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1 September 2000 Tethered Transplants for Estimating Biomass Growth Rates of the Arctic Lichen Masonhalea richardsonii
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Air quality studies often take advantage of the ability of lichens and mosses to accumulate certain contaminants in their tissues. In order to evaluate the rate of contaminant accumulation from concentrations in tissues, the age of the tissue must be known. Our objective was to develop and test a method for estimating annual growth rates and thallus ages for Masonhalea richardsonii, a vagrant clonal lichen abundant throughout its Beringean range. The annual growth rate of healthy individuals from Arctic Alaska, based on the 75th percentile of a cumulative frequency distribution, was 11.6% (90% confidence interval: 11.2–13.3%). This growth rate suggests that the biomass of a healthy M. richardsonii individual doubles within a period of approximately 6.3 years (90% confidence interval: 5.6–6.5 years). Average ages for the thalli in this study were estimated at 5 to 41 years using a negative compound interest formula and assuming initial masses of thallus fragments. Calculations and their appropriate application are shown and the methodology is discussed.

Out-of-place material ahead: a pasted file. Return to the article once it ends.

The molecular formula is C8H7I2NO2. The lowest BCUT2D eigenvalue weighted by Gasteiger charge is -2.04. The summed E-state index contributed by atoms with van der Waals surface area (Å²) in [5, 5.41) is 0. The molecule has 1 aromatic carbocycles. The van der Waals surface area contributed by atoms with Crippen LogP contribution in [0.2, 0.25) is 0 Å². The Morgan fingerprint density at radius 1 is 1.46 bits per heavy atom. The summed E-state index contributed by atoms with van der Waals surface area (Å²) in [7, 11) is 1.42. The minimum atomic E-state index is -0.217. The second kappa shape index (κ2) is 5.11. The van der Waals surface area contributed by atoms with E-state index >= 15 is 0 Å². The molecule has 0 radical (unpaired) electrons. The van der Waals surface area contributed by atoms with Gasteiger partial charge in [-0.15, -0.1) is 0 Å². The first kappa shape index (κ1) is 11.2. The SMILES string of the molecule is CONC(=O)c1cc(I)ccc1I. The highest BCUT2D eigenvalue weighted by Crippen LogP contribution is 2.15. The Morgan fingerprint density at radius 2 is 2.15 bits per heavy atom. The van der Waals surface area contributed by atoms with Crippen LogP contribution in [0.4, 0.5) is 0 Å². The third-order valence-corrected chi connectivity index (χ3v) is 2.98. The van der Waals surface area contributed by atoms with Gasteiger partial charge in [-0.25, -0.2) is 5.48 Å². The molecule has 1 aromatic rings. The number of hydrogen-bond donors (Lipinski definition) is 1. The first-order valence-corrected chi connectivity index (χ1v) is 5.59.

JeriLynn E. Peck, Jesse Ford, Bruce McCune and Bill Daly "Tethered Transplants for Estimating Biomass Growth Rates of the Arctic Lichen Masonhalea richardsonii," The Bryologist 103(3), (1 September 2000).[0449:TTFEBG]2.0.CO;2
Received: 28 September 1998; Accepted: 1 January 2000; Published: 1 September 2000

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